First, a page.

A laugh-out-loud, heartfelt YA romantic comedy, told in alternating perspectives, about two Indian-American teens whose parents have arranged for them to be married.

Dimple Shah has it all figured out. With graduation behind her, she’s more than ready for a break from her family, from Mamma’s inexplicable obsession with her finding the “Ideal Indian Husband.” Ugh. Dimple knows they must respect her principles on some level, though. If they truly believed she needed a husband right now, they wouldn’t have paid for her to attend a summer program for aspiring web developers…right?

Rishi Patel is a hopeless romantic. So when his parents tell him that his future wife will be attending the same summer program as him—wherein he’ll have to woo her—he’s totally on board. Because as silly as it sounds to most people in his life, Rishi wants to be arranged, believes in the power of tradition, stability, and being a part of something much bigger than himself.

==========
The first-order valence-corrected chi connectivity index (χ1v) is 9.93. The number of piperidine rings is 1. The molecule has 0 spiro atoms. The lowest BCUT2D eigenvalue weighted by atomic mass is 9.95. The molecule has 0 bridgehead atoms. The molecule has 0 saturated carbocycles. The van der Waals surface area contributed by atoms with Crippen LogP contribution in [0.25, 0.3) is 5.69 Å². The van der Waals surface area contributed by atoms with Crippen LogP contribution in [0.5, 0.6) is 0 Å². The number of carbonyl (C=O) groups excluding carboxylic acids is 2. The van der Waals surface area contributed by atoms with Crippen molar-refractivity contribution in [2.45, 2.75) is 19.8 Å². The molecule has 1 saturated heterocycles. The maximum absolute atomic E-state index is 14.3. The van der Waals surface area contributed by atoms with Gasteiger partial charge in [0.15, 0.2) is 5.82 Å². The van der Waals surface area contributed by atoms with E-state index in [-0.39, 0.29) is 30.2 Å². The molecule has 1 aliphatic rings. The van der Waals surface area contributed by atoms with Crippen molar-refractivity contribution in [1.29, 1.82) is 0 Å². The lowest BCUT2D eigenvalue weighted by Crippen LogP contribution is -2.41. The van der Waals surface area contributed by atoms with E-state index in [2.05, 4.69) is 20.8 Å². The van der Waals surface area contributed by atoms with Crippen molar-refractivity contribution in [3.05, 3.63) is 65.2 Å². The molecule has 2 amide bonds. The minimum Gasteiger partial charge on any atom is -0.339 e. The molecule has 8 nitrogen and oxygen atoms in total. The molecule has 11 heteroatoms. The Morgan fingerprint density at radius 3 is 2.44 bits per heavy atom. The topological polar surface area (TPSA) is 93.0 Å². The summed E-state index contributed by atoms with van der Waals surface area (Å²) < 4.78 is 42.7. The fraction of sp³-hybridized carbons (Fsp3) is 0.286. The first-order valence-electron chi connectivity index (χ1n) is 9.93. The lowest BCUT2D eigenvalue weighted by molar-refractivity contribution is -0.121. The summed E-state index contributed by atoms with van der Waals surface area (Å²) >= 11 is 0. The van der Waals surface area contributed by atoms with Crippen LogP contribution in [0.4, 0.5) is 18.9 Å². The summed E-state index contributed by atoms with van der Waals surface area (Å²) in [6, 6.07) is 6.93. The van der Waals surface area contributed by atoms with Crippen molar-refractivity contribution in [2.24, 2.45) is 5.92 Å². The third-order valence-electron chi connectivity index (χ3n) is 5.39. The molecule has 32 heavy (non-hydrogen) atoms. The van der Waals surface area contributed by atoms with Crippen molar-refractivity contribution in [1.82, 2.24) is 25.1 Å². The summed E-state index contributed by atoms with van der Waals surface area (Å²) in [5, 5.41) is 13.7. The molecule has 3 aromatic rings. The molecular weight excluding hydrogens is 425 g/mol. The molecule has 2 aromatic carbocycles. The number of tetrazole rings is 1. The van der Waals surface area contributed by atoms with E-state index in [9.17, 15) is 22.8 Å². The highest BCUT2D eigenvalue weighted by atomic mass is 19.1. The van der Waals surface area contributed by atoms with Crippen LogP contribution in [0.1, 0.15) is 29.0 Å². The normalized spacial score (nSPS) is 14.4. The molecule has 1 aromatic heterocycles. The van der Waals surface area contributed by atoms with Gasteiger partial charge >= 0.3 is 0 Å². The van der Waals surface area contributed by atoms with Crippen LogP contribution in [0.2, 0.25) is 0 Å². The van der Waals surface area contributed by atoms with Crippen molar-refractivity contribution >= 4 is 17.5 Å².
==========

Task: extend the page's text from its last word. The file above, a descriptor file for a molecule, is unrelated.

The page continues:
The Shahs and Patels didn’t mean to start turning the wheels on this “suggested arrangement” so early in their children’s lives, but when they noticed them both gravitate toward the same summer program, they figured, Why not?

Dimple and Rishi may think they have each other figured out. But when opposites clash, love works hard to prove itself in the most unexpected ways.

I was so excited to read this book! I’d heard such good things about it and it was getting lots of buzz. So I was thrilled when a friend gave me her ARC to read!

When Dimple Met Rishi was so fun to read! I loved the characters. I loved Rishi’s optimism and earnestness, contrasted with Dimple’s sarcasm. They were such opposites in many ways, but maybe that’s why they were such a good match.